21. Make sure all the chairs will fit at your table
You’ve counted guests and counted chairs. Now try putting all of the latter around the table to make sure they fit — and not just barely fit but fit comfortably because nobody wants to be jabbed by an elbow every time a neighbor cuts a bite of turkey or reaches for the cranberry sauce.
22. Rent tableware and chairs if necessary
If you come up short with glasses, plates, chairs, even tables, consider getting in touch with nearby family, friends, or neighbors. If your support network can’t provide, try a party rental company — but do so as soon as possible, as there’s a lot of demand for these items around the holidays.
23. Make room in your refrigerator and freezer
The timing for this step will depend on how soon your turkey will arrive and how far in advance you plan to do your other shopping. Turkeys are huge and need plenty of space in the refrigerator. You might also need extra room in the freezer if you’re preparing certain foods ahead of time (see below). This might be a good time, then, to sort through all those half-finished jars of tired condiments and freezer bags of mysterious forgotten leftovers and toss them out.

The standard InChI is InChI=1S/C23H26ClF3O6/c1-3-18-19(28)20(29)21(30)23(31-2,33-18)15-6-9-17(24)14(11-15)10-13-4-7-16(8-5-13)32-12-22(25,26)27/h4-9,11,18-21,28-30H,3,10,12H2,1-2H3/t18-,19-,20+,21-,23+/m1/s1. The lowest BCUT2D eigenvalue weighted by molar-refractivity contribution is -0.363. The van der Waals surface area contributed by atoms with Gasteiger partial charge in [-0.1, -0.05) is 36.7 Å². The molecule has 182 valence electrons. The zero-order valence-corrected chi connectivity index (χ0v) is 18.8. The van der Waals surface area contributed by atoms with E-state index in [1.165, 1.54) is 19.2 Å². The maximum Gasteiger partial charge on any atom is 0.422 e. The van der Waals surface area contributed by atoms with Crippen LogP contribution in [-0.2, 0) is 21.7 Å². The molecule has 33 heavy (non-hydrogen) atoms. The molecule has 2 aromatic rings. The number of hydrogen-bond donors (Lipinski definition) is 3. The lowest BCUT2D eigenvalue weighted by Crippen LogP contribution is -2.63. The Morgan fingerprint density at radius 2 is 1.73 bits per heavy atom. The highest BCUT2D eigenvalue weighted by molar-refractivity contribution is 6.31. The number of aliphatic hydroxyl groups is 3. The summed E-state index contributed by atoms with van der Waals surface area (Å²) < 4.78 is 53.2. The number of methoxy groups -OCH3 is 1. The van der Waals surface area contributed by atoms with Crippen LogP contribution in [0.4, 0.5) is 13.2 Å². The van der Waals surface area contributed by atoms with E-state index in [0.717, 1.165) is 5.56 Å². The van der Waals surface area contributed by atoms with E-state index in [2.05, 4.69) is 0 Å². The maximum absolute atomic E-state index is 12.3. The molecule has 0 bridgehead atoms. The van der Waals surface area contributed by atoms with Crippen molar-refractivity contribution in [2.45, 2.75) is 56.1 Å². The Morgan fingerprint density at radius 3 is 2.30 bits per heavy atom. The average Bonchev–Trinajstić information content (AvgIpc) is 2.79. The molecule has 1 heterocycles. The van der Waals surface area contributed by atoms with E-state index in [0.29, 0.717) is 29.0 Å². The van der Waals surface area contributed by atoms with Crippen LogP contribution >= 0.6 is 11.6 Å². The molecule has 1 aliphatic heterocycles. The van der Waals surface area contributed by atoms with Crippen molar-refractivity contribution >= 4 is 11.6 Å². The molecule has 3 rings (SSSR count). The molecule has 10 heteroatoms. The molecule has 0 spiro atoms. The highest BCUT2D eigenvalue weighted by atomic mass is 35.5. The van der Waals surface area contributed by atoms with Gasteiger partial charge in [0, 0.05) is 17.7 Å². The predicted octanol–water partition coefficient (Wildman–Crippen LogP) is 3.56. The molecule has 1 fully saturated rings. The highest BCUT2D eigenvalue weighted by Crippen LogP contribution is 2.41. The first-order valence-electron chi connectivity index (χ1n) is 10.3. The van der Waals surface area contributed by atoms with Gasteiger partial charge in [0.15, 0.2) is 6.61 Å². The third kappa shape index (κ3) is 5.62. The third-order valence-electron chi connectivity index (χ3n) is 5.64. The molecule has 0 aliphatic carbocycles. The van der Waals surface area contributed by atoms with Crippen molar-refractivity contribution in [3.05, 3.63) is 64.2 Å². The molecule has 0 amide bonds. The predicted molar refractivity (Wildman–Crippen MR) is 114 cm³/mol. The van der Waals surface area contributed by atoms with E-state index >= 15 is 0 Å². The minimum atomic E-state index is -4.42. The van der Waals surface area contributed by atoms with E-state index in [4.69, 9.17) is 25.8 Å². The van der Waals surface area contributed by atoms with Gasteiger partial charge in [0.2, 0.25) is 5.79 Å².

24. Choose and buy beverages, alcoholic and otherwise
Whether you plan to serve spiked punch, an array of cocktails, autumnal beers, or turkey-friendly wines — or all of the above — now’s the time to figure out what’s on the drinks list. You’ll also need to compute how much of everything you’ll need and where to buy it at the best price. And don’t forget plenty of non-alcoholic beverages, too — plain and sparkling water, fruit juices, sodas, tea and coffee.
25. Make and freeze pie crusts
This is one step that will save you a lot of time (and oven space) on the big day itself. Pie crusts freeze well, so make them ahead of time, wrap them well, and stash them in sealed freezer bags next to the ice cubes and the Ben and Jerry’s. (Nobody will know, by the way, if you just buy premade crusts and put those in the freezer instead.)